A commonly prescribed medication for the treatment of overactive bladder, and one that is taken by millions of Americans, has been linked to an increased risk of dementia, researchers say. More than one-quarter of patients with urinary problems are prescribed oxybutynin (Ditropan), according to the international team of investigators.
Yet, “oxybutynin is a particularly poor drug for overactive bladder in elderly patients,” said study lead author Dr. Daniel Pucheril, a urologist at Henry Ford Hospital in Detroit.
Previous studies on the prescribed medication have linked it to thinking problems and increased risk of dementia in older patients, possibly due to the way it affects brain chemicals.
“It’s a great and effective drug for younger patients, but is a risky drug for older patients,” Pucheril said. It boosts dementia risk even when not taken indefinitely.
It may be an issue of cost, as the alternatives to oxybutynin are generally more expensive and may not be covered by insurance, at least not initially.
“Most Medicare Part D plans have a tiered drug formulary, which means that patients must try and ‘fail’ oxybutynin before they will be eligible for the newer generation of [so-called] antimuscarinic medications,” Pucheril said.
It is estimated that about 33 million Americans has an overactive bladder, according to the Urology Care Foundation. Some of these patients need to urinate urgently, frequently, or both, with some also suffering from incontinence. While non-medical treatment options are usually the first line of therapy, such as implementing scheduled urination and changes in diet, sometimes prescription medication such as oxybutynin or even surgery is required.
To determine how often oxybutynin is prescribed to seniors, researchers examined 2006–2012 statistics from the U.S. National Ambulatory Medical Care Survey. The researchers focused on about 2,600 patients aged 65 and older who received prescriptions for oxybutynin or similar medication for overactive bladder. They found that the drug was prescribed 27 percent of the time to this particular group of patients, with only 9 percent of those who took the drug having had a neurological exam, despite the U.S. Food and Drug Administration recommending to monitor these patients for any signs of brain problems.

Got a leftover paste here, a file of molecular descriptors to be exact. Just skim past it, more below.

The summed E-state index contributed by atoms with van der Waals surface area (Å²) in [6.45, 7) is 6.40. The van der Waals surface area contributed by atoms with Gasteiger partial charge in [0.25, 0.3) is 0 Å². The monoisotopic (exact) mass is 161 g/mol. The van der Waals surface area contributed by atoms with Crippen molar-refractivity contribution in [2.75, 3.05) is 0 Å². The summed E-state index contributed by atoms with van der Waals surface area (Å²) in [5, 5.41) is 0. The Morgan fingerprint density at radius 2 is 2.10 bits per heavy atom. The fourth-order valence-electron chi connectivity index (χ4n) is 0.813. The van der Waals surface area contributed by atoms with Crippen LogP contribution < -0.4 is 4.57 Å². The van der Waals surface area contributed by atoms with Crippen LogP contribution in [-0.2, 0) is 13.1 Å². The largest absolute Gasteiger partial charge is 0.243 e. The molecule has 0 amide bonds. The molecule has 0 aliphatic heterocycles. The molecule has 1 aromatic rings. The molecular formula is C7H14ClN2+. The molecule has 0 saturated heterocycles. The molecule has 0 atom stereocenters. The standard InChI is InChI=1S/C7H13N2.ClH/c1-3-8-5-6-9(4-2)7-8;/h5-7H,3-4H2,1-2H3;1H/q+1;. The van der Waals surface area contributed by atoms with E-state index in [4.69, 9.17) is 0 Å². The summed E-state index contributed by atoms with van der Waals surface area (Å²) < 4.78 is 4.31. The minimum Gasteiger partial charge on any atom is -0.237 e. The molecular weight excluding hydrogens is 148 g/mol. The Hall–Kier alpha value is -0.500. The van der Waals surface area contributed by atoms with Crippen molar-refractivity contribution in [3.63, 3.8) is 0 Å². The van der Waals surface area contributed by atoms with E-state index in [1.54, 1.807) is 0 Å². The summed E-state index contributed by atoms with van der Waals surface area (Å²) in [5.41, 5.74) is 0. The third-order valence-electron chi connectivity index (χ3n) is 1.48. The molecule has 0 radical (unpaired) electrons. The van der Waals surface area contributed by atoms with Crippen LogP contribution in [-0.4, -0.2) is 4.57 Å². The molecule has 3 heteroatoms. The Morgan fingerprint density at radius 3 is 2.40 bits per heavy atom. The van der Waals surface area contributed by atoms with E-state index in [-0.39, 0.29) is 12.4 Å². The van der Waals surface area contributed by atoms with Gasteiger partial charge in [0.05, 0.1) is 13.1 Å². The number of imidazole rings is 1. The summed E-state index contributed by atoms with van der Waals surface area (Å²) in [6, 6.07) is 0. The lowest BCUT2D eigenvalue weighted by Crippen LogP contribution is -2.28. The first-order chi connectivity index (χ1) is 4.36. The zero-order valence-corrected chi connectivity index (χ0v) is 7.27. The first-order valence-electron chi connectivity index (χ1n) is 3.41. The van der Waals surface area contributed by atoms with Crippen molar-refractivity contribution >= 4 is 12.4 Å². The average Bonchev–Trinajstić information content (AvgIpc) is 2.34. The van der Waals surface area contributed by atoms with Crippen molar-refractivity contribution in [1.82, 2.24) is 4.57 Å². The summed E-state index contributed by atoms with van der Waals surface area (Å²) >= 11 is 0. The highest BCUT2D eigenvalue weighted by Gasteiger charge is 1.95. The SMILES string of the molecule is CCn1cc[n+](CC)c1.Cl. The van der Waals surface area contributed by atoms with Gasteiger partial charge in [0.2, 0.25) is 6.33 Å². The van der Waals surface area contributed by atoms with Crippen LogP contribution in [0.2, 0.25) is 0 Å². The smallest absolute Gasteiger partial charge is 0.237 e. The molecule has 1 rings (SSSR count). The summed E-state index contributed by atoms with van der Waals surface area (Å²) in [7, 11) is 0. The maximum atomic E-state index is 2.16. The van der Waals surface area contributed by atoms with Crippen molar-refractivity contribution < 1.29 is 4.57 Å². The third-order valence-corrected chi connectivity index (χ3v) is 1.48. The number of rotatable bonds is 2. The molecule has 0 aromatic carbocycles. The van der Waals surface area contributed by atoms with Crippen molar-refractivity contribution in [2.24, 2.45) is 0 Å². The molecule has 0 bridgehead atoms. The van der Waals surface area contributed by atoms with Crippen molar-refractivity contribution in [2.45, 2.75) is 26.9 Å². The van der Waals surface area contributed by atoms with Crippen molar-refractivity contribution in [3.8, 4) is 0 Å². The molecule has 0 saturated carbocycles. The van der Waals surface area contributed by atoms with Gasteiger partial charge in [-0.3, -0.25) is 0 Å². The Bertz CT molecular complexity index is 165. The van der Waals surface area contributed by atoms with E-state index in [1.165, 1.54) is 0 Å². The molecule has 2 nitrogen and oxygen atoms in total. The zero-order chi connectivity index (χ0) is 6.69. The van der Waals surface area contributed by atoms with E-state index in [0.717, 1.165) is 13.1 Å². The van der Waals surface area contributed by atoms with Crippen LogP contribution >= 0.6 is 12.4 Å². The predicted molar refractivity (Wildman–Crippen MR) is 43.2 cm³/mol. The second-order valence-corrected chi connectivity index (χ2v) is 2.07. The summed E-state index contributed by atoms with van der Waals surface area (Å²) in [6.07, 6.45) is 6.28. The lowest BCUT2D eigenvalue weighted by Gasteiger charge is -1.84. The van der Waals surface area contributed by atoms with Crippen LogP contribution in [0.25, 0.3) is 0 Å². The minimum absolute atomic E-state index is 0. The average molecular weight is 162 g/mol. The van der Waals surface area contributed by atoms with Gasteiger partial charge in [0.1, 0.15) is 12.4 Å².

“We cannot tell if patients are being monitored for neurologic problems in other ways,” Pucheril noted. In addition, some doctors—but certainly not all—may be unaware of the mental side effects of oxybutynin.
While an alternative to oxybutynin exists, opinions by medical experts are divided on if they are actually safer. A 2011 paper in Current Urology Reports described darifenacin (Enablex), tolterodine (Detrol), trospium (Sanctura), and solifenacin (Vesicare) as “having little or no risk” of oxybutynin-like effects on the brain.
“The problem here is whether it would eliminate the risk to switch everyone to another antimuscarinic,” said Staskin, an associate professor of urology at Tufts University School of Medicine in Boston.
Other options do exist for the treatment of overactive bladder that may be useful in the elderly population. According to Pucheril, a newer class of medication called beta-3 agonist, neuromodulation (zapping nerves with electricity), and Botox delivered into the bladder may be viable alternatives.
A Canadian specialist noted that immediate-release oxybutynin is the form most linked to dementia. “Older patients on the drug should consider a review with their clinician,” said Dr. Adrian Wagg, director of geriatric medicine at the University of Alberta. There’s no evidence that a family history of dementia adds to the drug’s risk, he said, or that people who already have dementia will face the same added risk as others.